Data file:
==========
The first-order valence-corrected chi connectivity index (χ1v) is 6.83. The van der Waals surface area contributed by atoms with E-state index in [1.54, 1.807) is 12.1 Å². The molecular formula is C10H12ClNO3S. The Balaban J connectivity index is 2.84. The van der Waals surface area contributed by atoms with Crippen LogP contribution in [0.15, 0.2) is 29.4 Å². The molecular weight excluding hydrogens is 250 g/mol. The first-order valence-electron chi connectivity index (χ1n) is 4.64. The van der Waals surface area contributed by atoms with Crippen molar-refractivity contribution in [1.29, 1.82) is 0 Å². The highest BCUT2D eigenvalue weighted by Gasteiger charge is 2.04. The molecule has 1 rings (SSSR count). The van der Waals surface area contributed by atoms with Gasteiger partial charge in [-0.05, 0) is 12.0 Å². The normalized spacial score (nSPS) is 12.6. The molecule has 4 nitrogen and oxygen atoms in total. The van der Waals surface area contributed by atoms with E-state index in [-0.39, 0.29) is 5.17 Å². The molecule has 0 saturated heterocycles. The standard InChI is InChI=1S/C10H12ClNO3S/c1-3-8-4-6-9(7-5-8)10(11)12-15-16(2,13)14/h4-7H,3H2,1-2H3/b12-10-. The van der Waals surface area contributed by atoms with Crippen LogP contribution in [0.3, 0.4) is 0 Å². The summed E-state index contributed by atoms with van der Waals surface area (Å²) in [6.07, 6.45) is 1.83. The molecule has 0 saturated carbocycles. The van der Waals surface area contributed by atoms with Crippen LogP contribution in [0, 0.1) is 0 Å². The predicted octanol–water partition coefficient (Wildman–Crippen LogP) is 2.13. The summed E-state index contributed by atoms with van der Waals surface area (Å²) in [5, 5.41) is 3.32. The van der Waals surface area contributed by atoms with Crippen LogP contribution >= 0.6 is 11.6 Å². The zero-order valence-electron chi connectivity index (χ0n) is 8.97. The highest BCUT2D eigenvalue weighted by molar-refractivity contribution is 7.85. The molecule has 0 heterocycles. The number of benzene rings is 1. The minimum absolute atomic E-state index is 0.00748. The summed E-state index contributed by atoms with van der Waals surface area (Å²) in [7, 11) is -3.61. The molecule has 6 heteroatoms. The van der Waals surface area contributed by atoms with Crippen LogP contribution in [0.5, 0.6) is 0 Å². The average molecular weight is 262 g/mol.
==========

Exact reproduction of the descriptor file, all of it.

The first-order valence-corrected chi connectivity index (χ1v) is 6.83. The van der Waals surface area contributed by atoms with E-state index in [1.54, 1.807) is 12.1 Å². The molecular formula is C10H12ClNO3S. The Balaban J connectivity index is 2.84. The van der Waals surface area contributed by atoms with Crippen LogP contribution in [0.15, 0.2) is 29.4 Å². The molecular weight excluding hydrogens is 250 g/mol. The first-order valence-electron chi connectivity index (χ1n) is 4.64. The van der Waals surface area contributed by atoms with Crippen molar-refractivity contribution in [1.29, 1.82) is 0 Å². The highest BCUT2D eigenvalue weighted by Gasteiger charge is 2.04. The molecule has 1 rings (SSSR count). The van der Waals surface area contributed by atoms with Gasteiger partial charge in [-0.05, 0) is 12.0 Å². The normalized spacial score (nSPS) is 12.6. The molecule has 4 nitrogen and oxygen atoms in total. The van der Waals surface area contributed by atoms with E-state index in [-0.39, 0.29) is 5.17 Å². The molecule has 0 saturated heterocycles. The standard InChI is InChI=1S/C10H12ClNO3S/c1-3-8-4-6-9(7-5-8)10(11)12-15-16(2,13)14/h4-7H,3H2,1-2H3/b12-10-. The van der Waals surface area contributed by atoms with Crippen LogP contribution in [0.3, 0.4) is 0 Å². The summed E-state index contributed by atoms with van der Waals surface area (Å²) in [6.07, 6.45) is 1.83. The molecule has 0 saturated carbocycles. The van der Waals surface area contributed by atoms with Crippen LogP contribution in [0, 0.1) is 0 Å². The predicted octanol–water partition coefficient (Wildman–Crippen LogP) is 2.13. The summed E-state index contributed by atoms with van der Waals surface area (Å²) in [5, 5.41) is 3.32. The van der Waals surface area contributed by atoms with Crippen LogP contribution >= 0.6 is 11.6 Å². The zero-order valence-electron chi connectivity index (χ0n) is 8.97. The highest BCUT2D eigenvalue weighted by molar-refractivity contribution is 7.85. The molecule has 0 heterocycles. The number of benzene rings is 1. The minimum absolute atomic E-state index is 0.00748. The summed E-state index contributed by atoms with van der Waals surface area (Å²) in [7, 11) is -3.61. The molecule has 6 heteroatoms. The van der Waals surface area contributed by atoms with Crippen LogP contribution in [0.5, 0.6) is 0 Å². The average molecular weight is 262 g/mol.